I looked at the weather and knew that this was what would be facing for the rest of the week, and was already dreading having to camp in another muddy field, wearing damp clothing and soaking wet shoes.

I grabbed my bike, pretended to leave the start and then went back to bed for another hour while I contemplated if I cared if I finished the ride or not.

What I realised is I don’t mind riding in the rain, but I hate camping in the mud and never actually getting warm or dry after a long day on the bike.

So I decided to push on and figured I could go rogue and make my own sleeping plans if the awful weather continued.

When I reached the first checkpoint that day, I found out two of my friends I had been riding with a bit had decided to call it quits.

The Ride Across Britain prides itself on having 95% completion rate for riders reaching the finish; my guess is the weather this year will have brought this number down.

As the days and miles start to run into each other, you find yourself quickly falling into a routine.

Starting with the 05:30 wake up (me pulling sleeping bag over my head and letting out some string of expletives), breakfast, pack bag, fill up water bottles.

Then at 08:00 realise everyone else has left an hour ago, rush to catch a few people up to ride with, reach new base camp, try and clean bike in vain and mostly just coat it with more mud

Next, drag bag to tent, remove mud and slugs from tent, shower, book physio appointment, get covered in rocktape, eat enormous dinner, stretch, wash water bottles, upload the day’s photos to Instagram, sleep, repeat.

Falling into this kind of routine is one of the things I love about muti-day cycling events. I love knowing that every morning all I need to worry about is riding my bike, taking in the scenery, and eating packet after packet of Oreos.

By the middle of the week, all 870 participants were well and truly in what they referred to as the 'RAB bubble,' oblivious to what was happening in the outside world.

Suddenly it becomes okay to walk around in a sports bra and bib shorts while eating three packets of crisps as a snack.

I predominantly rode by myself during RAB, as it's what I am used to coming from self-supported races.

That said, throughout the day I would usually ride with others for an hour or two and find out what inspired them to do LeJog.

When I asked people why they were there, overwhelmingly the response was it’s a bucket list ride.

Threshold and all of the crew do an incredible job of turning what is ultimately an endurance ride into a sportive, making this kind of cycling accessible to people of varying abilities.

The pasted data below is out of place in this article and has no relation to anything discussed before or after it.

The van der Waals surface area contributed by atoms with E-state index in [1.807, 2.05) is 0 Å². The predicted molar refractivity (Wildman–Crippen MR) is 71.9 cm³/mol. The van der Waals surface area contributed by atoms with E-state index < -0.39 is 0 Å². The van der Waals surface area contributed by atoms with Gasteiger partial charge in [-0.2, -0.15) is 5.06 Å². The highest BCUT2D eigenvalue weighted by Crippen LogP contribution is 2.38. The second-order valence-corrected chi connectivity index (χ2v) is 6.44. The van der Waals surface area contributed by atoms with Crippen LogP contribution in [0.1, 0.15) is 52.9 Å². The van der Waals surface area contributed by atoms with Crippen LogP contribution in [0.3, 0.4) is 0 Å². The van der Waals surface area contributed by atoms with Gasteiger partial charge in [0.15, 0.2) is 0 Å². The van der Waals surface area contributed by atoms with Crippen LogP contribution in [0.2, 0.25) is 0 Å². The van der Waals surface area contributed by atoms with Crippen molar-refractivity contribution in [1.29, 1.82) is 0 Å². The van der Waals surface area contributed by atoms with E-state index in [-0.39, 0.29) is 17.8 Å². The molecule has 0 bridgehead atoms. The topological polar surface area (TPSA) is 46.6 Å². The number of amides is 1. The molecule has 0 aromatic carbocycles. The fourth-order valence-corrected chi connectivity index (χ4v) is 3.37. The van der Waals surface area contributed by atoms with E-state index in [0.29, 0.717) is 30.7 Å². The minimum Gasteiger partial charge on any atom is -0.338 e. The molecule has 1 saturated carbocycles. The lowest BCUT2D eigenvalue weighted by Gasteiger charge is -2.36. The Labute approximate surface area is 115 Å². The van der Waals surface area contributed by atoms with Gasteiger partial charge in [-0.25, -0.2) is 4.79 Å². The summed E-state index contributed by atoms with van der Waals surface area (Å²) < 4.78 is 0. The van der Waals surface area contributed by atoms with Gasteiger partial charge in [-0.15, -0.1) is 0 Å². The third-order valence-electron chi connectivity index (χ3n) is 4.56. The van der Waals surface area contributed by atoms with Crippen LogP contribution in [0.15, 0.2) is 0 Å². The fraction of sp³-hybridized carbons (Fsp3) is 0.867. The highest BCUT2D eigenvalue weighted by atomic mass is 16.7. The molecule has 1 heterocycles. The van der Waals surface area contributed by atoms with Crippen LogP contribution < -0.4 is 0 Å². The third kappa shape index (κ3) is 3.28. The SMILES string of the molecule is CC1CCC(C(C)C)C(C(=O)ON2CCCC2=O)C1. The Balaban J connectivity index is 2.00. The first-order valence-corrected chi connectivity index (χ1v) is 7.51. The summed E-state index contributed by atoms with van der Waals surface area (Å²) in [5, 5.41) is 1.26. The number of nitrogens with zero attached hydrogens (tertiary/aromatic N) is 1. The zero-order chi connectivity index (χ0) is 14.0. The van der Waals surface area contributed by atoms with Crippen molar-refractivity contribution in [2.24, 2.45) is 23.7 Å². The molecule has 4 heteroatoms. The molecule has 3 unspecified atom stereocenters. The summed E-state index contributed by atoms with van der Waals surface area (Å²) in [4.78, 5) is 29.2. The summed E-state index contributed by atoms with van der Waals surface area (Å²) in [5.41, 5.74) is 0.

It gave me a profound respect for many of the riders who were there. I had a good idea of what I was getting into when I signed up for RAB, but for many who were there this was their first multi-day event, some had only got into cycling once signing up for the event, training for a year to be able to take part.

Yet they all got up every day and gave it their best despite the challenging conditions.

One afternoon I heard someone yell out my name. It was Sam Weller. She had come to a talk I had given about endurance cycling a year ago and since joined the QoM rides as part of her training for RAB.

'It’s because of you I’m here she exclaimed… you said anyone could get into endurance cycling… I’m just a mum, and I’m doing it!'

It was that moment that made RAB for me. For so many people taking part in RAB it is a chance to see just what they are capable of achieving, and cycling just under 1000 miles in nine days is no small feat!

Deloitte Ride Across Britain 2018

Deloitte Ride Across Britain 2018 takes place on 8th-16th September 2018. To find out more and sign up, visit

Threshold Sports

Threshold Sports organises a range of outdoor challenges designed to push people whatever their age, ability and fitness level to discover their mantra, 'More is in you.'

The events include Deloitte Ride Across Britain - where I met them, the Dulux Trade London Revolution and the award-winning Trail Series, Dixons Carphone Race to the Stones, Race to the King and Heineken Race to the Tower.

The team also create bespoke events for businesses looking to achieve specific objectives such as improved health and well-being, leadership, team building, client and employee engagement and brand building.


Photos: Laura Scott, Nick Mayer and Race Across Britain